Everyone is Irish for one day each year
Published 12:30 am Sunday, March 13, 2011
For one day a year, the old saying goes, everyone is Irish.
Many of us are 365-days-a-year Irish. Others like to adopt the Irish to celebrate Saint Patrick, the patron saint of Ireland.
But what are the best ways to enjoy being Irish, even if for one day a year?
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• Start with music. From the Clancy Brothers to the Chieftains to the Pogues and the Dubliners, music is a key component to any good Saint Patrick’s Day celebration. Irish musicians use myriad instruments to concoct an upbeat atmosphere. Of course, Irish musicians are also known for sad songs, many geared toward the centuries-old feud between Ireland and England. Get the party started with upbeat tunes, then dim it down.
• A pint of Guinness Stout. Don’t be afraid just because it looks like motor oil. Guinness actually has one of the lowest alcohol contents of any beer available. Few beverages can fit the mood of a Saint Patrick’s celebration than a pint of the black.
• Corned beef, cabbage and potatoes to go alongside the Guinness. Many Irish pile the meat and veggies into a stock pot and then boil — and boil some more. A nice twist is to put a 4-pound corned beef on a rack in a baking pan, lather it with light brown sugar and then pour a Guinness slowly over the top. Cover the meat with foil and bake at 300 for about 2.5 hours.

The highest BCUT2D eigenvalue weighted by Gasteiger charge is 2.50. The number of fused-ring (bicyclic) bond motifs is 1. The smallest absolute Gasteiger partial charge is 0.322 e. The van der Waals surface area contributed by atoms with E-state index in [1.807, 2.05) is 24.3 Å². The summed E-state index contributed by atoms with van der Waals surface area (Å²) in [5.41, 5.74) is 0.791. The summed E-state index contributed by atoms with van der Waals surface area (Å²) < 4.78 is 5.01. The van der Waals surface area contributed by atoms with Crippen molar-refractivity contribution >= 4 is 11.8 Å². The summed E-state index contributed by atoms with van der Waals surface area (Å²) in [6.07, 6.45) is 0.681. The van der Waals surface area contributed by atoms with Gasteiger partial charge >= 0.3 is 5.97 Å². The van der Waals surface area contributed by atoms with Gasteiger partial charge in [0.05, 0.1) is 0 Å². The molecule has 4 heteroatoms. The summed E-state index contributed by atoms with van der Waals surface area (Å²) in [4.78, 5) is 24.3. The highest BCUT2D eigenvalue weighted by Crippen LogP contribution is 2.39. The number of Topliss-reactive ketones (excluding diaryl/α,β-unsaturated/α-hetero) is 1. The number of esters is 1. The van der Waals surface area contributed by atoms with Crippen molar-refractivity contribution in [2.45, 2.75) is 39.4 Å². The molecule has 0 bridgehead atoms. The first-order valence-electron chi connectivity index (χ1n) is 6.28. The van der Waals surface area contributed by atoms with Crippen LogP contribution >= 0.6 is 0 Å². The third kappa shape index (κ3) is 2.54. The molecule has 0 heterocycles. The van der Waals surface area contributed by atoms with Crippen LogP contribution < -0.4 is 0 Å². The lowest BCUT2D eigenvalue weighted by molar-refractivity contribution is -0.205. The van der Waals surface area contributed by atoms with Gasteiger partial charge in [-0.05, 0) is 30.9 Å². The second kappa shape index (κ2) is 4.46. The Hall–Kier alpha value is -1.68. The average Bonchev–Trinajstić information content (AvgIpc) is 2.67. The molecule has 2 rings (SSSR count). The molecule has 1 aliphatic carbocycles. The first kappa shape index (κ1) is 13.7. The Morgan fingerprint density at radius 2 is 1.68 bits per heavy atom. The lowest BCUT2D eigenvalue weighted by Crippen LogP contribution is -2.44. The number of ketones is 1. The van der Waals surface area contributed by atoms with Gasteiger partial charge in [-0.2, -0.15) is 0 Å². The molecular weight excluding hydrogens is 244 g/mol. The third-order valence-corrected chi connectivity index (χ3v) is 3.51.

• Parades are always a nice treat. Irish towns across the land have Irish-themed parades. The one in downtown Jackson — celebrating its 29th year — is one of the best. The Mal’s St. Paddy’s Day Parade is talked about in the same way as those larger parades in New York City, Chicago and Savannah, Ga. There will be bagpipers and plenty of green beads.
The parade is scheduled to begin at 1 p.m. on Saturday, and the weather forecast is sure to make any chamber of commerce employee smile.
• The most crucial “must-have” at any Saint Patrick’s Day celebration is a designated driver. Each March 17, people like to enjoy themselves, and some will enjoy themselves too much. Please, please don’t get on the road if you are one of the wilder revelers. Be responsible first.
Follow those simple steps and everyone will enjoy a fine Saint Patrick’s Day, whether one is actually Irish or not.
Sean P. Murphy is web editor. He can be reached at firstname.lastname@example.org